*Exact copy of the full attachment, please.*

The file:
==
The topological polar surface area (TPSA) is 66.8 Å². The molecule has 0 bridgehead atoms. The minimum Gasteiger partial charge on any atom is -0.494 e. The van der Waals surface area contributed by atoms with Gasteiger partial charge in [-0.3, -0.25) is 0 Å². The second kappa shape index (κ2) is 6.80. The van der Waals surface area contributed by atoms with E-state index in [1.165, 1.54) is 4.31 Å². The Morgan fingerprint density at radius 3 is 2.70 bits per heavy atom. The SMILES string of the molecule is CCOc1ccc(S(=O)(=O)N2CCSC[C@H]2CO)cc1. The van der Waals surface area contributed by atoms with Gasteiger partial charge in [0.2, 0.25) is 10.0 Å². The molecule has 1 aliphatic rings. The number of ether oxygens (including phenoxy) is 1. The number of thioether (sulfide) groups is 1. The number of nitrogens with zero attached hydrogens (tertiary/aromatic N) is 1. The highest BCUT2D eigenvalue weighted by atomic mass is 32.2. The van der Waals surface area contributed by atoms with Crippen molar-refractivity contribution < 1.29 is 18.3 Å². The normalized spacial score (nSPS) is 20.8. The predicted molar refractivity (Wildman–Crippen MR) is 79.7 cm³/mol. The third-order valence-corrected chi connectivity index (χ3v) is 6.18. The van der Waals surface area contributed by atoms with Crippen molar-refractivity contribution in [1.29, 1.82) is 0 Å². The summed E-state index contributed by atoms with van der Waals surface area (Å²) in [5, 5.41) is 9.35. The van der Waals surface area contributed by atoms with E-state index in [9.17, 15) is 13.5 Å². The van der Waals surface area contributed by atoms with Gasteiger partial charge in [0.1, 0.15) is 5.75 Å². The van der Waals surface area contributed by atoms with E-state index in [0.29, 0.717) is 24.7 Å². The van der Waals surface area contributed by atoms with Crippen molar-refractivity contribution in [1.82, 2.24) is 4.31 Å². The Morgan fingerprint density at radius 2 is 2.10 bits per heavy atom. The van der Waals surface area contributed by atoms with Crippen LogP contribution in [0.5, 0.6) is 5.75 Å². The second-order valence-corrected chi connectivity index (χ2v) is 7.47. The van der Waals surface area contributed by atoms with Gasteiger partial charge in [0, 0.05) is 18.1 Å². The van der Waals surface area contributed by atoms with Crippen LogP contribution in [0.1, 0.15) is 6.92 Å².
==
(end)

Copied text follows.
The topological polar surface area (TPSA) is 66.8 Å². The molecule has 0 bridgehead atoms. The minimum Gasteiger partial charge on any atom is -0.494 e. The van der Waals surface area contributed by atoms with Gasteiger partial charge in [-0.3, -0.25) is 0 Å². The second kappa shape index (κ2) is 6.80. The van der Waals surface area contributed by atoms with E-state index in [1.165, 1.54) is 4.31 Å². The Morgan fingerprint density at radius 3 is 2.70 bits per heavy atom. The SMILES string of the molecule is CCOc1ccc(S(=O)(=O)N2CCSC[C@H]2CO)cc1. The van der Waals surface area contributed by atoms with Gasteiger partial charge in [0.2, 0.25) is 10.0 Å². The molecule has 1 aliphatic rings. The number of ether oxygens (including phenoxy) is 1. The number of thioether (sulfide) groups is 1. The number of nitrogens with zero attached hydrogens (tertiary/aromatic N) is 1. The highest BCUT2D eigenvalue weighted by atomic mass is 32.2. The van der Waals surface area contributed by atoms with Crippen molar-refractivity contribution < 1.29 is 18.3 Å². The normalized spacial score (nSPS) is 20.8. The predicted molar refractivity (Wildman–Crippen MR) is 79.7 cm³/mol. The third-order valence-corrected chi connectivity index (χ3v) is 6.18. The van der Waals surface area contributed by atoms with Crippen molar-refractivity contribution in [1.29, 1.82) is 0 Å². The summed E-state index contributed by atoms with van der Waals surface area (Å²) in [5, 5.41) is 9.35. The van der Waals surface area contributed by atoms with E-state index in [9.17, 15) is 13.5 Å². The van der Waals surface area contributed by atoms with Gasteiger partial charge in [0.1, 0.15) is 5.75 Å². The van der Waals surface area contributed by atoms with E-state index in [0.29, 0.717) is 24.7 Å². The van der Waals surface area contributed by atoms with Crippen molar-refractivity contribution in [1.82, 2.24) is 4.31 Å². The Morgan fingerprint density at radius 2 is 2.10 bits per heavy atom. The van der Waals surface area contributed by atoms with Crippen LogP contribution in [0.5, 0.6) is 5.75 Å². The second-order valence-corrected chi connectivity index (χ2v) is 7.47. The van der Waals surface area contributed by atoms with Gasteiger partial charge in [0, 0.05) is 18.1 Å². The van der Waals surface area contributed by atoms with Crippen LogP contribution in [0.1, 0.15) is 6.92 Å².